• Actionable negligence consists in the neglect of the use of ordinary care or skill towards a person to whom the defendant owes the duty of observing ordinary care and skill, by which neglect the plaintiff has suffered injury to his person or property. The definition involves three constituents of negligence: (1) A legal duty to exercise due care on the part of the party complained of towards the party complaining the former’s conduct within the scope of the duty; (2) breach of the said duty; and (3) consequential damage. Cause of action for negligence arises only when damage occurs; for, damage is a necessary ingredient of this tort.”
  • Further, the court said damage, which is both causally connected with such breach and recognized by the law, has been suffered by the complainant. If the claimant satisfies the court on the evidence that these three ingredients are made out, the defendant should be held liable in negligence.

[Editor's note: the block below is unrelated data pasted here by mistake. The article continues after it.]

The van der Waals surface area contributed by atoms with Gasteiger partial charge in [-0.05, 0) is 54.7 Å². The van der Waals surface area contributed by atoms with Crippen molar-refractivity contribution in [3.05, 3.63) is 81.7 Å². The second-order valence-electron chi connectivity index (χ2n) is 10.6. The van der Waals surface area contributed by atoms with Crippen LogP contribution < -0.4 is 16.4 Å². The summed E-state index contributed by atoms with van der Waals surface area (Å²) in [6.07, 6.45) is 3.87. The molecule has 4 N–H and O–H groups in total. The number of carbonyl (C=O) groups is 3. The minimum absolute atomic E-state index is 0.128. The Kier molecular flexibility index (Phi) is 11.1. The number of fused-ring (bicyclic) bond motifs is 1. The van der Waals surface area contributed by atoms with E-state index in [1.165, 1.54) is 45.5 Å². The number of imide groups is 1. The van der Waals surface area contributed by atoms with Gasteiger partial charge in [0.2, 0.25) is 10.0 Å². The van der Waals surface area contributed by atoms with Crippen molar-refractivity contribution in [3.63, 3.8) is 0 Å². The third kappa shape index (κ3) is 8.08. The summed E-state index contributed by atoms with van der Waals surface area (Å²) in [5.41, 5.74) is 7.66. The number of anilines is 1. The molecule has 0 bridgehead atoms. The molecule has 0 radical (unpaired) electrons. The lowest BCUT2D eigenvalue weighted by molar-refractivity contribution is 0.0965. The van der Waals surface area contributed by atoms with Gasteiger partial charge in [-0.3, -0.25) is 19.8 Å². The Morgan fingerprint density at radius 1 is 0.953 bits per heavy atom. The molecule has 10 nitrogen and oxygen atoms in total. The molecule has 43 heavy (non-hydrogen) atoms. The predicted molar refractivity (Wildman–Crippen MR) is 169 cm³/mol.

• Negligence as a tort and as a crime, the term ‘negligence’ is used for the purpose of fastening the defendant with liability under the Civil Law and, at times, under the Criminal Law. It is contended on behalf of the respondents that in both the jurisdictions, negligence is negligence, and jurisprudentially no distinction can be drawn between negligence under civil law and negligence under criminal law.
  • Subsequently, the court stated in order to hold the existence of criminal rashness or criminal negligence it shall have to be found out that the rashness was of such a degree as to amount to taking a hazard knowing that the hazard was of such a degree that injury was most likely imminent.  The element of criminality is introduced by the accused having run the risk of doing such an act with recklessness and indifference to the consequences. Looking at the purview and various degrees of negligence, the court further said, the factor of grossness or degree does assume significance while drawing distinction in negligence actionable in tort and negligence punishable as a crime.